MOX, recycling nuclear energy
All about MOX
At the end of the 1960s, the French nuclear industry began asking itself about the reprocessing of used fuel. Processes had been developed that could recycle 96% of the fuel by sorting its different components.
The uranium and plutonium from that sorting can be used to make new fuel assemblies. The plutonium is combined with depleted uranium to make MOX, a mixture of plutonium and uranium oxides. In its most common form, approximately 10% of MOX is plutonium. It can be used in practically all reactors currently in operation in the world, whether they are pressurized water reactors or boiling water reactors. Since it was first used in a German reactor in 1972, MOX fuel has been used in 43 reactors worldwide.
MOX offers a response to today’s issues. It is in line with our society’s demand for maximum recycling of resources. France asked itself the question as early as the 1960s. With this approach, we can produce one recycled uranium fuel and one MOX fuel from eight used fuel assemblies. That’s a significant savings of raw materials!”
Currently, AREVA is the only company to produce MOX fuel assemblies, which it does at the MELOX plant. Opened in 1995, the plant produces enough MOX fuel each year to supply 25 to 30 reactors as a supplement to enriched uranium fuels. Its production capacity has just been increased with the installation of a second powder mixing line, the first stage in MOX fabrication. This new equipment facilitates the production of mixtures meeting the specifications of various customers, providing additional guarantees of on-time delivery.
Stages of MOX fabrication
Stage 1: powder blending
The primary blend is made by mixing powders of plutonium oxide, depleted uranium oxide and chamotte (pellet scrap). At this stage, it is slightly less than 30% plutonium. Depleted uranium is added to this mixture to obtain a plutonium content of 3% to 12%, depending on the customer’s requirements. This plutonium mixture corresponds to the settings of the reactor in which the MOX fuel will be used.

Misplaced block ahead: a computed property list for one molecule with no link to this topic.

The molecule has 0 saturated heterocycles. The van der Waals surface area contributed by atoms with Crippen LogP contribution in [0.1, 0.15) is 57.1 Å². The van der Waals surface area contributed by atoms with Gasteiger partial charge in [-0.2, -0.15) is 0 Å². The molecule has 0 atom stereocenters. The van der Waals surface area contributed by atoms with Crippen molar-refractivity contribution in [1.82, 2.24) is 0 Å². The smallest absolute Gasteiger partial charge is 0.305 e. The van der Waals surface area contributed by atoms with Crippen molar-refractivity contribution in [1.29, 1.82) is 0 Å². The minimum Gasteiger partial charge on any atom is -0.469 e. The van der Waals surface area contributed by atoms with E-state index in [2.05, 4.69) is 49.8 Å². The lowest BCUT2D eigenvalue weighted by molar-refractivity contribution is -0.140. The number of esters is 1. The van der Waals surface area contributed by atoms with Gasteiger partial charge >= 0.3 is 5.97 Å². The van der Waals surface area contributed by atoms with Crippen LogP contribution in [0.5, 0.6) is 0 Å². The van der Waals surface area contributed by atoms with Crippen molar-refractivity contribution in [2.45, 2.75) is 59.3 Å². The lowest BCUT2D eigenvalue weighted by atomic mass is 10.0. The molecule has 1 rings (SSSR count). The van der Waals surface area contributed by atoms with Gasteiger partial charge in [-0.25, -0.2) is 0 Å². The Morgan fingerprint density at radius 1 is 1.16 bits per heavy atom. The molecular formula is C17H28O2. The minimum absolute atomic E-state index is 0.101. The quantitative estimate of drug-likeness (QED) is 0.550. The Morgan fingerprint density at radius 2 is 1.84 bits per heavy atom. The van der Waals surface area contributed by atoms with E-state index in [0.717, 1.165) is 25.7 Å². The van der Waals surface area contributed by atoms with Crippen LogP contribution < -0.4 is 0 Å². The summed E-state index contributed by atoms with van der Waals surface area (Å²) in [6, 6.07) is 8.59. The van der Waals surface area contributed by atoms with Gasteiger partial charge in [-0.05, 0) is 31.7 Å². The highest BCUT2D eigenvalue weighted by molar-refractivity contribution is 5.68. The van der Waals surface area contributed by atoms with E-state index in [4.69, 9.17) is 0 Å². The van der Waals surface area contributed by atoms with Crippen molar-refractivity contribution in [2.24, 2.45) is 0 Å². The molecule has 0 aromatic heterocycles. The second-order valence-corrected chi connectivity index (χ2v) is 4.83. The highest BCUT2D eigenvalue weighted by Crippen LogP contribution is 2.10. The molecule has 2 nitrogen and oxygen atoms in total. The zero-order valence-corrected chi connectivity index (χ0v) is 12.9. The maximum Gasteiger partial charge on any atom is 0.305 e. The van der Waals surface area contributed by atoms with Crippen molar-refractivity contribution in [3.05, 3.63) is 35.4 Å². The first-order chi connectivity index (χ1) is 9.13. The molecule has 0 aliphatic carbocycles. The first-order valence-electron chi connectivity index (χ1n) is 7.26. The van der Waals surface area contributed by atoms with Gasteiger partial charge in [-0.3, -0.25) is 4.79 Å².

Stage 2: Pellet fabrication
The resulting mixture is compacted into the shape of pellets that are fired in a high-temperature furnace, which converts them into a ceramic. This is known as sintering. The pellets are ground between two grinding wheels to the required diameter to the nearest micron. Out-of-spec pellets are returned to the head end of the process to be recycled as chamotte.
Stage 3: From the pellet to the assembly
The pellets are inserted into tubes made of zirconium alloy called “fuel rods”. Each fuel rod is approximately 4 meters long and consists of about 320 pellets; the actual number varies according to the customers’ requirements. After this, the fuel rods are carefully cleaned and inspected.
The fuel rods are bundled together in a metal structure to form a conventional “fuel assembly”, which constitutes the finished product delivered to the customer. The assemblies are also subjected to fabrication inspections to verify their future performance in the reactor.
Why choose MOX?
The advantages of MOX
On paper, the advantages of MOX are obvious. It is an effective fuel for nuclear power plants that conserves uranium resources. Its fabrication divides the quantity of final waste generated by the nuclear industry by five. In particular, it offers a way to deal with the issue of highly radioactive plutonium.